“Often, we participate up and down stream to provide a complete recycling solution,” he said “We can offer unique disassembly and sorting programs geared to specific customers needs.” A case in point: it recently helped divert more than 175,000 lbs. of thermoset plastics from landfills.

“This is an opportunity for the state to improve its post industrial recycling and help reduce bottom line spending,” explained Bob Heuts, director of the Lee County Economic Development Corp. “Companies won’t have to pay to dispose of their materials and it will reduce” costs companies incur when they send materials to landfills.


Comments

Industrial recycler adds capacity in North Carolina

Mike Verespej

Published: November 28, 2012 6:00 am ET

Post Your Comments


Back to story


More stories

Image

'Thermoforming has nearly limitless possibilities'

April 18, 2014 12:54 pm ET

Julie McAlindon of PolyOne Corp. speaks about the future of thermoforming and the integration of Spartech Corp.    More

Image

Ascend targets nylon for auto applications, opening propylene monomer unit in Texas

April 18, 2014 10:57 am ET

Materials firm Ascend Performance Materials Inc. is in full operation at its new nylon 6/6 compounding line in Florida and will break ground by the...    More

Dutch company launching $100 million PP, PE recycling plant

April 18, 2014 10:42 am ET

Quality Circular Polymers is building a new plastics recycling operation in Geleen, the Netherlands' Chemelot industrial chemical site, with a...    More

Lumena suspends trading, delays report amid claims of 'misrepresenting' financials

April 18, 2014 10:19 am ET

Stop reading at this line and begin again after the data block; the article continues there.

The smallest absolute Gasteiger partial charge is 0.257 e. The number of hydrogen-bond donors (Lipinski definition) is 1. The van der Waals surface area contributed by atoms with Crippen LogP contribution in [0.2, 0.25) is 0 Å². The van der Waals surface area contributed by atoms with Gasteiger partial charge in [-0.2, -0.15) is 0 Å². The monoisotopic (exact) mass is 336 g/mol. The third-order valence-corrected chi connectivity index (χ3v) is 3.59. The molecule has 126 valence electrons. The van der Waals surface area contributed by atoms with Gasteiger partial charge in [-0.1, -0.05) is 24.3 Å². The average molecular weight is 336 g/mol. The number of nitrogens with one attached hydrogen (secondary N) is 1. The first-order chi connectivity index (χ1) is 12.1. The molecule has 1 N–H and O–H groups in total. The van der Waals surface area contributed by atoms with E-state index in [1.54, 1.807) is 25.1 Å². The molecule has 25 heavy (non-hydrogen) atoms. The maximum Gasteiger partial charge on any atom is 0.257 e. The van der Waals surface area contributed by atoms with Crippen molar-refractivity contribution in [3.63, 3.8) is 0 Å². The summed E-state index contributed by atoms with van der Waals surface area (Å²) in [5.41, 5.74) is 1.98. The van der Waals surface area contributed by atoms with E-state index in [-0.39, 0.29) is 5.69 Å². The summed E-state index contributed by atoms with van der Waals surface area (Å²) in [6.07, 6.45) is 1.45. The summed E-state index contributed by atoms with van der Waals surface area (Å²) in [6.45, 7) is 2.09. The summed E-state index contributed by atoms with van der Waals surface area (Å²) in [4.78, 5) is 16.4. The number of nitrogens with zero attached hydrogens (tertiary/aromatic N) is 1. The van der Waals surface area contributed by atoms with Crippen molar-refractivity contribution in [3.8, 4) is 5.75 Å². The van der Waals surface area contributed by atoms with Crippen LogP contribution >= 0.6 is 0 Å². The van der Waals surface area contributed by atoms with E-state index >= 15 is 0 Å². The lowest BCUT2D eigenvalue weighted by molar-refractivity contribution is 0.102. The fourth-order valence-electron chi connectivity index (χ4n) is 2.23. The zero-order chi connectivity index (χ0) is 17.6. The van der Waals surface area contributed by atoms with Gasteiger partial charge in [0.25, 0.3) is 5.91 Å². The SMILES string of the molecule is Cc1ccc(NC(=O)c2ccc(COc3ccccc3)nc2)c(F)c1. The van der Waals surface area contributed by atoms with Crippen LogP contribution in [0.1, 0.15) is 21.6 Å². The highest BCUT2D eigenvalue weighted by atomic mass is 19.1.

China Lumena New Materials Corp., which says it has the world's largest manufacturing capacity for polyphenylene sulfide resin, has suspended its...    More

PolyQuest spins off FiberQuest unit

April 18, 2014 10:14 am ET

PolyQuest Inc. has spun off its FiberQuest unit — which distributes polyester staple fibers and cotton — as a separate company.    More

Market Reports

Thermoformed Packaging 2014 Market Review & Outlook North America

This in-depth report provides analysis and discussions of economic and political conditions, market trends, legislative/regulatory activity impacting supply and demand, business opportunities and threats, materials pricing, manufacturing technology, as well as strategies being implemented by thermoformed packaging companies. In addition, there are reviews of 25 leading thermoformers in the packaging segment, assessing their growth initiatives and performance metrics over 10 years.

Learn more

Automotive Market Review and Outlook 2014 The Americas

This 75-page report features in-depth analysis of the automotive industry for the Americas. It includes discussions of market trends, legislative/regulatory activity impacting production and threats as well as design strategies being implemented by the major automakers. Detailed charts and data tables outline North American automotive production over the last five years.

Learn more

Plastics Building & Construction Market Review and Outlook 2014 with MS Excel chart data

This report provides in-depth analysis of the plastic building and construction market for North America, including discussions of trends, opportunities, threats and the latest developments in construction trends that impact plastics processors.

Learn more

Upcoming Plastics News Events

May 6, 2014 - May 8, 2014Plastics in Medical Devices 2014

May 12, 2014 - May 12, 2014Plastics News Brazil Pharma Summit

September 10, 2014 - September 12, 2014Plastics Caps & Closures 2014

February 3, 2015 - February 7, 2015Plastics News Executive Forum 2015

More Events